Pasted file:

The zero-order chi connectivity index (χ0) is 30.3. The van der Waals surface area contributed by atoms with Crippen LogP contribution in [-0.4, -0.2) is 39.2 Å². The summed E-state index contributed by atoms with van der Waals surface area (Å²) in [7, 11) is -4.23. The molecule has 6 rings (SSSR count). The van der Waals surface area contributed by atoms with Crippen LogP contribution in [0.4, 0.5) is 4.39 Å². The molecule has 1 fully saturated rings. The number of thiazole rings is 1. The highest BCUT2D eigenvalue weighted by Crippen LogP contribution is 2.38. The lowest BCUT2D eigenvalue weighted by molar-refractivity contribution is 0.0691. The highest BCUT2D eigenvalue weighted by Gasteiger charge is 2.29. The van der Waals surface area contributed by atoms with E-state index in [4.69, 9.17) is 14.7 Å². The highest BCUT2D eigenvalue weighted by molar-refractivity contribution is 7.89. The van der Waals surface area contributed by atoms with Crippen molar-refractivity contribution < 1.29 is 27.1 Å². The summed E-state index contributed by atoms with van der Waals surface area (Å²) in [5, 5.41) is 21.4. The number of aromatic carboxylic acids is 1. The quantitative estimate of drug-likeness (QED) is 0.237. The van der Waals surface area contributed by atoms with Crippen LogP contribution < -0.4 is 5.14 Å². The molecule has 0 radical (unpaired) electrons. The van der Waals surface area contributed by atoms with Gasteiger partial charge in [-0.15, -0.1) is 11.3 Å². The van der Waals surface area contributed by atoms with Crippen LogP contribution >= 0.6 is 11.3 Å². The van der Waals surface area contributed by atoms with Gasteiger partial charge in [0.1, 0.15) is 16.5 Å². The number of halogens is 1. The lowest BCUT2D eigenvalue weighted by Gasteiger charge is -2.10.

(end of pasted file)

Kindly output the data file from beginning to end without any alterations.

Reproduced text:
The zero-order chi connectivity index (χ0) is 30.3. The van der Waals surface area contributed by atoms with Crippen LogP contribution in [-0.4, -0.2) is 39.2 Å². The summed E-state index contributed by atoms with van der Waals surface area (Å²) in [7, 11) is -4.23. The molecule has 6 rings (SSSR count). The van der Waals surface area contributed by atoms with Crippen LogP contribution in [0.4, 0.5) is 4.39 Å². The molecule has 1 fully saturated rings. The number of thiazole rings is 1. The highest BCUT2D eigenvalue weighted by Crippen LogP contribution is 2.38. The lowest BCUT2D eigenvalue weighted by molar-refractivity contribution is 0.0691. The highest BCUT2D eigenvalue weighted by Gasteiger charge is 2.29. The van der Waals surface area contributed by atoms with E-state index in [4.69, 9.17) is 14.7 Å². The highest BCUT2D eigenvalue weighted by molar-refractivity contribution is 7.89. The van der Waals surface area contributed by atoms with Crippen molar-refractivity contribution < 1.29 is 27.1 Å². The summed E-state index contributed by atoms with van der Waals surface area (Å²) in [5, 5.41) is 21.4. The number of aromatic carboxylic acids is 1. The quantitative estimate of drug-likeness (QED) is 0.237. The van der Waals surface area contributed by atoms with Crippen LogP contribution < -0.4 is 5.14 Å². The molecule has 0 radical (unpaired) electrons. The van der Waals surface area contributed by atoms with Gasteiger partial charge in [-0.15, -0.1) is 11.3 Å². The van der Waals surface area contributed by atoms with Crippen LogP contribution >= 0.6 is 11.3 Å². The van der Waals surface area contributed by atoms with Gasteiger partial charge in [0.1, 0.15) is 16.5 Å². The number of halogens is 1. The lowest BCUT2D eigenvalue weighted by Gasteiger charge is -2.10.